top of page

Ban the Cookie Cutters! Personalized Strength Programs vs. Mass Produced Programs

Yes, I’m going to write the obligatory post on why a personal trainer is better for you than a non-personalized cookie-cutter

training plan that you get in a book or online, and I’m going to use myself as an example. Over the course of my adult life, I’ve xerox copied, downloaded, and even purchased many strength training plans. None of them were created specifically for me, but were instead created for the general public. What they didn’t take into account were any muscle imbalances I have, injuries that limit some range of motion, my flexibility or balance capabilities, or my likes or dislikes for certain exercises.

As a personal trainer, and specifically a Corrective Exercise Specialist, I do in-depth range of motion assessments with clients before I even think about what exercises I want them to do. And of course, I’ve conducted the same assessments on myself before creating my own strength training program. So what do my assessments tell me? I shift my hips to the right when I do a squat, which means I have muscle imbalances in my hips, upper leg muscles, and glutes (butt muscles). My upper body assessments highlight an old labral tear in my right shoulder which limits my range of motion in it some. The multifidus muscle on the left side of my back likes to get lazy and not work (or activate) as it should, which gives me lower back and hip pain if I don’t do some very simple hip hikes a few times a week. Also, since I sat at a desk job at a computer for way too many years, my static posture in my shoulders isn’t the best. What mobility assessments won’t show is that I despise burpees. Oh, I know the virtues of burpees, but that doesn’t change that I despise them.

So when I read, download, or purchase a mass produced training plan created for the general public, it doesn’t take into account any of the information about me that I just shared with you above. The plan will most likely have me do squats, which doesn’t address my muscle imbalances and just makes them worse because I will continue to do the squat ineffectively. It will include some sort of shoulder press or arm raises, which aggravates my old labral tear. It will most likely have me do chest presses to strengthen my chest muscles, which only exacerbates my rounded shoulders (overactive/tight chest muscles pull my shoulders in and forward). The plan won’t include something as simple and boring as hip hikes so my back and hip pain will continue, and the plan will always, always have burpees.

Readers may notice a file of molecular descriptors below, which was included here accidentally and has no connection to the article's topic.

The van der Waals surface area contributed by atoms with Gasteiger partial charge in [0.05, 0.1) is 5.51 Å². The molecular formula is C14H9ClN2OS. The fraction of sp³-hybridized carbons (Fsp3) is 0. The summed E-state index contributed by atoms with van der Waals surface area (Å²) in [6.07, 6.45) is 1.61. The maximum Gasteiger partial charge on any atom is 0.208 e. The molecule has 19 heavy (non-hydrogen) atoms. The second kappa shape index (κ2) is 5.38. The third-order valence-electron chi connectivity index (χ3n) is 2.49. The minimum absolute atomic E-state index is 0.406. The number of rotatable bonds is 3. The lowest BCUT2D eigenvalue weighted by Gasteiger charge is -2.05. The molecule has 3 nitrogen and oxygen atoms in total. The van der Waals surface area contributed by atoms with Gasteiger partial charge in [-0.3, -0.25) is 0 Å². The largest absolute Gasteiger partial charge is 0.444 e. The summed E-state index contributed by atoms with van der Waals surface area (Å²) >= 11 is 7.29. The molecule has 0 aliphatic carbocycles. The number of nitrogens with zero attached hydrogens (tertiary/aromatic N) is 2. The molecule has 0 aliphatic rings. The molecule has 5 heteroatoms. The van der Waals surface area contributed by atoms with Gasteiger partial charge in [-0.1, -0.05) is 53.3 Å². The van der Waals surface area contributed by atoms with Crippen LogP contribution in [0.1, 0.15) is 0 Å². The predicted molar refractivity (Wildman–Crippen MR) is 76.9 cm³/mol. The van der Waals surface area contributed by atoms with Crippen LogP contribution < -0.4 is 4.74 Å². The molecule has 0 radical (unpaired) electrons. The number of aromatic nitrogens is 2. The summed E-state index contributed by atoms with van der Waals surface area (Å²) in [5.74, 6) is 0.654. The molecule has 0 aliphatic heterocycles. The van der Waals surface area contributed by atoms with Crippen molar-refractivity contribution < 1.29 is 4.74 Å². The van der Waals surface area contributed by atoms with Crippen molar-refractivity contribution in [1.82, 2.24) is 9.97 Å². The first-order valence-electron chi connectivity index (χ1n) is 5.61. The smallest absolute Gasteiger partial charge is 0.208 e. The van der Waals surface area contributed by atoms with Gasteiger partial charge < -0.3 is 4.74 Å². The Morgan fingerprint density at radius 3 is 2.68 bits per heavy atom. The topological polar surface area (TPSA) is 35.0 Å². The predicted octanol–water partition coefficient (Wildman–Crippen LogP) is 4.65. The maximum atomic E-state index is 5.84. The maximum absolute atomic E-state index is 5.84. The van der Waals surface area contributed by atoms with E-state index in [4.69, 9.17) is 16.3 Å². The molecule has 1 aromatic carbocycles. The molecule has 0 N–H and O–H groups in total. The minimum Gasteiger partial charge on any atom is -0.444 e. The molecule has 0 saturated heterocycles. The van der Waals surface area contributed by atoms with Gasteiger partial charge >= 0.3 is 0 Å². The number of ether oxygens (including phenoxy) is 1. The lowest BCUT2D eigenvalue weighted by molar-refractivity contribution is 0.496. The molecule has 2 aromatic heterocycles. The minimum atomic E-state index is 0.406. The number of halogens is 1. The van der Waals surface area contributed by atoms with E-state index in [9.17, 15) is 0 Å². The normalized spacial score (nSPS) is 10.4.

Since I’m my own client and have created my own strength training plan based on my mobility assessments and posture, I can address my issues. Before I do anymore squats, I’m going to address my hip, upper leg, and glute imbalances by stretching my tight muscles, and individually strengthen the underactive muscles. Once this imbalance is fixed, then I’ll do the integrated movement that makes up a squat. As for my old shoulder injury, I’ll choose a different shoulder exercise that avoids that specific “spot” that ratchets when I move it a certain way. I won’t do any chest presses because my chest muscles are already tight. Instead, I’m going to do a chest muscle stretch to lengthen those tight muscles and do exercises to strengthen my upper back muscles which aren’t strong enough to keep my shoulders from rounding forward. Finally, I’m not going to do burpees. I know enough other exercises that can work the same muscles as burpees that I actually like doing.

I realize it’s easier and cheaper to download a strength program from online or copy one out of a magazine, but before you do, please think about what your specific body needs and is capable of. We aren’t all the same, and we ALL have muscle imbalances. My passion is Corrective Exercise because I’ve personally experienced how effective it is for increasing range of motion, mitigating muscle imbalances, and decreasing pain. I’d love to create a personalized program for YOU so you can live your best life.


57 views0 comments

Comentarios


bottom of page